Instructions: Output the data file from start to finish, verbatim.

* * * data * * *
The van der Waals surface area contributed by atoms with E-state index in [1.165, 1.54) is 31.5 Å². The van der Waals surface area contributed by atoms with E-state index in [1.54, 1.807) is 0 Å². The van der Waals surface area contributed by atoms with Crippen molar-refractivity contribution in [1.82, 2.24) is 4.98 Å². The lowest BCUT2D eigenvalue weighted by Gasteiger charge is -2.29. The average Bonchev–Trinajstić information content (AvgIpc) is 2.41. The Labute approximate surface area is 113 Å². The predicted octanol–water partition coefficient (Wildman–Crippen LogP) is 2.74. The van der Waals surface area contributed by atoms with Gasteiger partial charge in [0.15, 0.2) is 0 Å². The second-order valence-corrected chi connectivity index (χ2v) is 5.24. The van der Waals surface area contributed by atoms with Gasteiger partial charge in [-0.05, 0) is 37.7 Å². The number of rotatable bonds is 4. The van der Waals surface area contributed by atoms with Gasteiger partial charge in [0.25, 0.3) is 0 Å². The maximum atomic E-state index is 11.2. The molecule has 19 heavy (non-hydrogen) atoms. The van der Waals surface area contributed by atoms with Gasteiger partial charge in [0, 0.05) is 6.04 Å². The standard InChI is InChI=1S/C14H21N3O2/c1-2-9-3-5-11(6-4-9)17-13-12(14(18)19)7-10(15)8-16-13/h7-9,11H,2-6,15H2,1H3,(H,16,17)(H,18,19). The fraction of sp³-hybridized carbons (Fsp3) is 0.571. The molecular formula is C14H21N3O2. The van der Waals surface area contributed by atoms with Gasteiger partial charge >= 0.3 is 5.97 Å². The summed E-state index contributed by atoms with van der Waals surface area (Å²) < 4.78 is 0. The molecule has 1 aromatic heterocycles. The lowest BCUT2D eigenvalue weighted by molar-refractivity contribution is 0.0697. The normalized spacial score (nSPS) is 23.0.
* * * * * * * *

The van der Waals surface area contributed by atoms with E-state index in [1.165, 1.54) is 31.5 Å². The van der Waals surface area contributed by atoms with E-state index in [1.54, 1.807) is 0 Å². The van der Waals surface area contributed by atoms with Crippen molar-refractivity contribution in [1.82, 2.24) is 4.98 Å². The lowest BCUT2D eigenvalue weighted by Gasteiger charge is -2.29. The average Bonchev–Trinajstić information content (AvgIpc) is 2.41. The Labute approximate surface area is 113 Å². The predicted octanol–water partition coefficient (Wildman–Crippen LogP) is 2.74. The van der Waals surface area contributed by atoms with Gasteiger partial charge in [0.15, 0.2) is 0 Å². The second-order valence-corrected chi connectivity index (χ2v) is 5.24. The van der Waals surface area contributed by atoms with Gasteiger partial charge in [-0.05, 0) is 37.7 Å². The number of rotatable bonds is 4. The van der Waals surface area contributed by atoms with Gasteiger partial charge in [0.25, 0.3) is 0 Å². The maximum atomic E-state index is 11.2. The molecule has 19 heavy (non-hydrogen) atoms. The van der Waals surface area contributed by atoms with Gasteiger partial charge in [0, 0.05) is 6.04 Å². The standard InChI is InChI=1S/C14H21N3O2/c1-2-9-3-5-11(6-4-9)17-13-12(14(18)19)7-10(15)8-16-13/h7-9,11H,2-6,15H2,1H3,(H,16,17)(H,18,19). The fraction of sp³-hybridized carbons (Fsp3) is 0.571. The molecular formula is C14H21N3O2. The van der Waals surface area contributed by atoms with Gasteiger partial charge >= 0.3 is 5.97 Å². The summed E-state index contributed by atoms with van der Waals surface area (Å²) < 4.78 is 0. The molecule has 1 aromatic heterocycles. The lowest BCUT2D eigenvalue weighted by molar-refractivity contribution is 0.0697. The normalized spacial score (nSPS) is 23.0.